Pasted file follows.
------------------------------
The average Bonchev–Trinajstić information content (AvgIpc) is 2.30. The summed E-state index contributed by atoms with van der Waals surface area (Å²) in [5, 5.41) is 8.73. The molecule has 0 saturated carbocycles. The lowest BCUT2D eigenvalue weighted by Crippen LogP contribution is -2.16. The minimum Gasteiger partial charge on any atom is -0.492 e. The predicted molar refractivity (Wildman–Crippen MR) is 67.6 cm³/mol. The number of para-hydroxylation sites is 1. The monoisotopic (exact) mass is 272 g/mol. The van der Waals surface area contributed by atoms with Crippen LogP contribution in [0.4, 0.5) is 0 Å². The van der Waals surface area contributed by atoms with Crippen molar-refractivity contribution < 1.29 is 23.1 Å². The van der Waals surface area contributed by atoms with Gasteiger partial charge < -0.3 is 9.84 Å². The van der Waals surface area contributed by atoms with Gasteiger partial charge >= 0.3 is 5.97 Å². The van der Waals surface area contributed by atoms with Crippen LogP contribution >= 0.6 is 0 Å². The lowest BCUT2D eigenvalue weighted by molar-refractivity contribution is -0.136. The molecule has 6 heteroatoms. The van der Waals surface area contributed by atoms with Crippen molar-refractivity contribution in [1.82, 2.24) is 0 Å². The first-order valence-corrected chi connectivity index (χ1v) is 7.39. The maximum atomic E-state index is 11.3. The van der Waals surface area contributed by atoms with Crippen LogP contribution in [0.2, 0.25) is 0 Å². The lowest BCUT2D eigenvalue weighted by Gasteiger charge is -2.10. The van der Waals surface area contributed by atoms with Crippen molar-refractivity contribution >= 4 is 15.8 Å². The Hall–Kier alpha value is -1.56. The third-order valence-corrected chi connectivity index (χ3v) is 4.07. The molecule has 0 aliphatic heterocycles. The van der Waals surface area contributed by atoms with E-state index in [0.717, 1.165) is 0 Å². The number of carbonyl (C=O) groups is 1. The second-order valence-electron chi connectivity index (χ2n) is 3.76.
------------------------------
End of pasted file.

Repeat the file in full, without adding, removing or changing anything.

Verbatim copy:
The average Bonchev–Trinajstić information content (AvgIpc) is 2.30. The summed E-state index contributed by atoms with van der Waals surface area (Å²) in [5, 5.41) is 8.73. The molecule has 0 saturated carbocycles. The lowest BCUT2D eigenvalue weighted by Crippen LogP contribution is -2.16. The minimum Gasteiger partial charge on any atom is -0.492 e. The predicted molar refractivity (Wildman–Crippen MR) is 67.6 cm³/mol. The number of para-hydroxylation sites is 1. The monoisotopic (exact) mass is 272 g/mol. The van der Waals surface area contributed by atoms with Crippen LogP contribution in [0.4, 0.5) is 0 Å². The van der Waals surface area contributed by atoms with Crippen molar-refractivity contribution < 1.29 is 23.1 Å². The van der Waals surface area contributed by atoms with Gasteiger partial charge < -0.3 is 9.84 Å². The van der Waals surface area contributed by atoms with Gasteiger partial charge >= 0.3 is 5.97 Å². The van der Waals surface area contributed by atoms with Crippen LogP contribution >= 0.6 is 0 Å². The lowest BCUT2D eigenvalue weighted by molar-refractivity contribution is -0.136. The molecule has 6 heteroatoms. The van der Waals surface area contributed by atoms with Crippen molar-refractivity contribution in [1.82, 2.24) is 0 Å². The first-order valence-corrected chi connectivity index (χ1v) is 7.39. The maximum atomic E-state index is 11.3. The van der Waals surface area contributed by atoms with Crippen LogP contribution in [0.2, 0.25) is 0 Å². The lowest BCUT2D eigenvalue weighted by Gasteiger charge is -2.10. The van der Waals surface area contributed by atoms with Crippen molar-refractivity contribution >= 4 is 15.8 Å². The Hall–Kier alpha value is -1.56. The third-order valence-corrected chi connectivity index (χ3v) is 4.07. The molecule has 0 aliphatic heterocycles. The van der Waals surface area contributed by atoms with E-state index in [0.717, 1.165) is 0 Å². The number of carbonyl (C=O) groups is 1. The second-order valence-electron chi connectivity index (χ2n) is 3.76.